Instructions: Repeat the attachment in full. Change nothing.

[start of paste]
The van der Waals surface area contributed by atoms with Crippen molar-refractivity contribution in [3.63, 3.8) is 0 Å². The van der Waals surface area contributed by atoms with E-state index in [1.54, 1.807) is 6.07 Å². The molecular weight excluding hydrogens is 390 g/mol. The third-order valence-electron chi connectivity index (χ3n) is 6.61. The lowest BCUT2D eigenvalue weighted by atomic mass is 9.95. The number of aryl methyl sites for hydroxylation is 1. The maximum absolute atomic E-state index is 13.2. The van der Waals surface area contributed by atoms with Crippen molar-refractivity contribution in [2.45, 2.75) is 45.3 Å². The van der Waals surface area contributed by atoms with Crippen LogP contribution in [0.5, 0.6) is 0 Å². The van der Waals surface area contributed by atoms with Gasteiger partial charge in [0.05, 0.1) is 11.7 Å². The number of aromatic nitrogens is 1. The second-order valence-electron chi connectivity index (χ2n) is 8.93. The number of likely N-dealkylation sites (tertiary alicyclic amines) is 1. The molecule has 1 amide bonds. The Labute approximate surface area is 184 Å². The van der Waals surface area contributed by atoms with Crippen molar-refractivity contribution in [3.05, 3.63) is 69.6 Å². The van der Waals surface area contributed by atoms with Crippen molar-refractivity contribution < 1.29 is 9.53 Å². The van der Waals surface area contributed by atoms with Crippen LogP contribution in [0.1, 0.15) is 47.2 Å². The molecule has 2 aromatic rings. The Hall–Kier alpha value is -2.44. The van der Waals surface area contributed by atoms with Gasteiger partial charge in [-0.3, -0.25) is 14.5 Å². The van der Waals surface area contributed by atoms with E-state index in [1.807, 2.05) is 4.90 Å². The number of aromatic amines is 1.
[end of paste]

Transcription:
The van der Waals surface area contributed by atoms with Crippen molar-refractivity contribution in [3.63, 3.8) is 0 Å². The van der Waals surface area contributed by atoms with E-state index in [1.54, 1.807) is 6.07 Å². The molecular weight excluding hydrogens is 390 g/mol. The third-order valence-electron chi connectivity index (χ3n) is 6.61. The lowest BCUT2D eigenvalue weighted by atomic mass is 9.95. The number of aryl methyl sites for hydroxylation is 1. The maximum absolute atomic E-state index is 13.2. The van der Waals surface area contributed by atoms with Crippen molar-refractivity contribution in [2.45, 2.75) is 45.3 Å². The van der Waals surface area contributed by atoms with Crippen LogP contribution in [0.5, 0.6) is 0 Å². The van der Waals surface area contributed by atoms with Gasteiger partial charge in [0.05, 0.1) is 11.7 Å². The number of aromatic nitrogens is 1. The second-order valence-electron chi connectivity index (χ2n) is 8.93. The number of likely N-dealkylation sites (tertiary alicyclic amines) is 1. The molecule has 1 amide bonds. The Labute approximate surface area is 184 Å². The van der Waals surface area contributed by atoms with Crippen molar-refractivity contribution in [3.05, 3.63) is 69.6 Å². The van der Waals surface area contributed by atoms with Crippen molar-refractivity contribution < 1.29 is 9.53 Å². The van der Waals surface area contributed by atoms with Crippen LogP contribution in [0.1, 0.15) is 47.2 Å². The molecule has 2 aromatic rings. The Hall–Kier alpha value is -2.44. The van der Waals surface area contributed by atoms with Gasteiger partial charge in [-0.3, -0.25) is 14.5 Å². The van der Waals surface area contributed by atoms with E-state index in [1.807, 2.05) is 4.90 Å². The number of aromatic amines is 1.